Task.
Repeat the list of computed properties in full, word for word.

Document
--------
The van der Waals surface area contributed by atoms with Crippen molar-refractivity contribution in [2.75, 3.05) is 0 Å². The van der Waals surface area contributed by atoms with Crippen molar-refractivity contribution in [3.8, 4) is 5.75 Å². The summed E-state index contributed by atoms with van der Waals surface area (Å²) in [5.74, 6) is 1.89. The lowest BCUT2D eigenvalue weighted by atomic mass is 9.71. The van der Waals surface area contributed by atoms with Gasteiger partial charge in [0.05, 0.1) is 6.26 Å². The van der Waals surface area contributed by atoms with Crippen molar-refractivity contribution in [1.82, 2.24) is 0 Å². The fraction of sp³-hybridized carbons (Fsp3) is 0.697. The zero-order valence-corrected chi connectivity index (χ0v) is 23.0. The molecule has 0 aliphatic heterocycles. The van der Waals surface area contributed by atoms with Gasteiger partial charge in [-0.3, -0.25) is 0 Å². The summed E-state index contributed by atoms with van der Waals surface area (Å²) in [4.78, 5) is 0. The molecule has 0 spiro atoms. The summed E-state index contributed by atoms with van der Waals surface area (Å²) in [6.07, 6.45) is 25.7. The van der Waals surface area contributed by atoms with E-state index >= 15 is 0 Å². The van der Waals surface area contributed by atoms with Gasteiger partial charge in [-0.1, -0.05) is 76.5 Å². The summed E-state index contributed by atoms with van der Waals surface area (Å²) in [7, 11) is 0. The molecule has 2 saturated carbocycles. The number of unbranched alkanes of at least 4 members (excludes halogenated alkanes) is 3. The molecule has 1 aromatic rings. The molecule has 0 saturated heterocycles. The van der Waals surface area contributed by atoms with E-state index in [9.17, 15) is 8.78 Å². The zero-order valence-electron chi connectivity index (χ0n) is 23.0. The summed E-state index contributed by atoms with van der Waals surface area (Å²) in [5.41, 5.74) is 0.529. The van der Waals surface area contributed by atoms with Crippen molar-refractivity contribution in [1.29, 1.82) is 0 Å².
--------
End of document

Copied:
The van der Waals surface area contributed by atoms with Crippen molar-refractivity contribution in [2.75, 3.05) is 0 Å². The van der Waals surface area contributed by atoms with Crippen molar-refractivity contribution in [3.8, 4) is 5.75 Å². The summed E-state index contributed by atoms with van der Waals surface area (Å²) in [5.74, 6) is 1.89. The lowest BCUT2D eigenvalue weighted by atomic mass is 9.71. The van der Waals surface area contributed by atoms with Gasteiger partial charge in [0.05, 0.1) is 6.26 Å². The van der Waals surface area contributed by atoms with Crippen molar-refractivity contribution in [1.82, 2.24) is 0 Å². The fraction of sp³-hybridized carbons (Fsp3) is 0.697. The zero-order valence-corrected chi connectivity index (χ0v) is 23.0. The molecule has 0 aliphatic heterocycles. The van der Waals surface area contributed by atoms with Gasteiger partial charge in [-0.3, -0.25) is 0 Å². The summed E-state index contributed by atoms with van der Waals surface area (Å²) in [4.78, 5) is 0. The molecule has 0 spiro atoms. The summed E-state index contributed by atoms with van der Waals surface area (Å²) in [6.07, 6.45) is 25.7. The van der Waals surface area contributed by atoms with E-state index >= 15 is 0 Å². The van der Waals surface area contributed by atoms with Gasteiger partial charge in [-0.1, -0.05) is 76.5 Å². The summed E-state index contributed by atoms with van der Waals surface area (Å²) in [7, 11) is 0. The molecule has 2 saturated carbocycles. The number of unbranched alkanes of at least 4 members (excludes halogenated alkanes) is 3. The molecule has 1 aromatic rings. The molecule has 0 saturated heterocycles. The van der Waals surface area contributed by atoms with E-state index in [9.17, 15) is 8.78 Å². The zero-order valence-electron chi connectivity index (χ0n) is 23.0. The summed E-state index contributed by atoms with van der Waals surface area (Å²) in [5.41, 5.74) is 0.529. The van der Waals surface area contributed by atoms with Crippen molar-refractivity contribution in [1.29, 1.82) is 0 Å².